An all-weather road would increase economic development and provide a better quality of life
OTTAWA, ON, Aug 13, 2013/ Troy Media/ – Over the last decade Canadians have become increasingly aware of a number of First Nation communities that have been in serious crisis.
The plight of communities like Attawapiskat, Pikangikum, and Kashechewan are well known in the national media but what is less well known is that they are all in the same region, Northern Ontario.
These communities are three of the approximately 30 First Nation communities in Ontario’s Far North. Most of these communities have much in common and are facing remarkably similar challenges. The Far North – comprising some 42 per cent of Ontario’s landmass (approximately 420,000 square kilometers) – has more in common with the arctic than with the rest of the province. Consider the following:
• it has virtually no community infrastructure;
• there is little access to the hydro grid in the region;
• these communities are dependent on diesel generators for power; and
• the cost of transporting diesel to these communities is staggering and further contributes to air and ground pollution.
For these isolated communities, the main mode of transportation for the provision of goods and services is winter roads. With the changes in climate, the availability of winter roads is reduced; in some years by up to 20 per cent, which means community supplies for the entire year must be hauled north in a two-to-three month window of time. Perishable goods must be flown into these communities by air, making some basic necessities (e.g., milk) four times more expensive than in the south.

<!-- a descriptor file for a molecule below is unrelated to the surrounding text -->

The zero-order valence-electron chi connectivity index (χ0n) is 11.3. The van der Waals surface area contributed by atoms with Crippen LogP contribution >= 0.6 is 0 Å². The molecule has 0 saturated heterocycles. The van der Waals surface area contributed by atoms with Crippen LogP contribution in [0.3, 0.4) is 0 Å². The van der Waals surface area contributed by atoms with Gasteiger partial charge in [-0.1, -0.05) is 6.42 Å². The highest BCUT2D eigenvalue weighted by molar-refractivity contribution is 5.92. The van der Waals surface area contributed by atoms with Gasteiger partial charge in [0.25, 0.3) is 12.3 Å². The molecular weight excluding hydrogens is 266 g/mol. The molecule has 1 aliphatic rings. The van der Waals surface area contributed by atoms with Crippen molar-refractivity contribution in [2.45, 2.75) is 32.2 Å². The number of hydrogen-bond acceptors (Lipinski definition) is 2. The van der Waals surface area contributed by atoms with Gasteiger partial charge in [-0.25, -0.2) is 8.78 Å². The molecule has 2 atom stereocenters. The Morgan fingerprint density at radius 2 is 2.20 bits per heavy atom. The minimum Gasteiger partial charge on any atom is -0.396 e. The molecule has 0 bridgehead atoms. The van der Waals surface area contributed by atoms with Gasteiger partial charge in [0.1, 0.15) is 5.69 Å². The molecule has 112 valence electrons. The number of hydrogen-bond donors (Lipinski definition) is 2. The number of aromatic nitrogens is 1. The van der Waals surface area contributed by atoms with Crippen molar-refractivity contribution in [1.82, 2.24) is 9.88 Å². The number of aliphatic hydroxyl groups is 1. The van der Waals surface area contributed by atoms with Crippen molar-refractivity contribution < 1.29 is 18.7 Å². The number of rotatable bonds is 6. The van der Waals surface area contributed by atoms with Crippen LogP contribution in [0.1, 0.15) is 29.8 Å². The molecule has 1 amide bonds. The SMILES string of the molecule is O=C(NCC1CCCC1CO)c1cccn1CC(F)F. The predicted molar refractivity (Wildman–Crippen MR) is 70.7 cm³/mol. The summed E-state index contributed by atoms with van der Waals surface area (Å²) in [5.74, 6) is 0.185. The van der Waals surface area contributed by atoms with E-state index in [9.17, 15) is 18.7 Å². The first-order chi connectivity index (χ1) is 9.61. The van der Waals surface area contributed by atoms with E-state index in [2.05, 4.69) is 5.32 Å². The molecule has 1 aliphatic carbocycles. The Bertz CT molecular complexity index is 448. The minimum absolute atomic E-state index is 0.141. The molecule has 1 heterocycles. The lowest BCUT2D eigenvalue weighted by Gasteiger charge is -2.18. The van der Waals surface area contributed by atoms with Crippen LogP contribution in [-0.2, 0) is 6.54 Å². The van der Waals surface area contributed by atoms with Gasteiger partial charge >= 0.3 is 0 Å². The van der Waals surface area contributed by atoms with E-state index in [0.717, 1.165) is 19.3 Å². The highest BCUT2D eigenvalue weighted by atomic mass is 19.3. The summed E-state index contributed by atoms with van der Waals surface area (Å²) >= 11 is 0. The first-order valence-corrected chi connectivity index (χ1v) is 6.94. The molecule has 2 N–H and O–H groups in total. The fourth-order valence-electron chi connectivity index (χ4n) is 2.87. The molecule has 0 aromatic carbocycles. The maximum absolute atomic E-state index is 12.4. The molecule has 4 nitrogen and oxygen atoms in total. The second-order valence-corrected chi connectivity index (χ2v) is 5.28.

To get a better sense of the servicing cost in this area, consider First Nation healthcare. Most communities have a nursing station, but the majority of the region is serviced by the zone hospital in Sioux Lookout, which is responsible for 31 communities in an area larger than France.
Not surprisingly, transportation is one of the largest costs of the healthcare system. Most importantly from a First Nations and a legal perspective, this entire region is a Treaty area, assuring First Nation rights to a traditional livelihood. Treaty 9 (1905-06) covers the majority of the region; a small section in the northwest is covered by Treaty 5 (1908).
Although First Nation lands are under federal jurisdiction, it is important to recognize that Treaty 9 is one of the few Treaty areas where the province is an official signatory. This is an important fact because Crown land south of the 60th parallel (excluding the Yukon, Northwest Territories & Nunavut) is provincial jurisdiction and reserve land is under federal jurisdiction.
First Nation traditional activity often conflicts with provincial surface use of Crown lands. In 2010, the Ontario government passed the Far North Act, as a precursor to the Ring of Fire development. The legislation essentially froze development in half the area north of the 51st parallel.
For the rest of this column, click here: http://www.troymedia.com/2013/08/13/time-to-build-a-road-to-prosperity-in-the-far-north/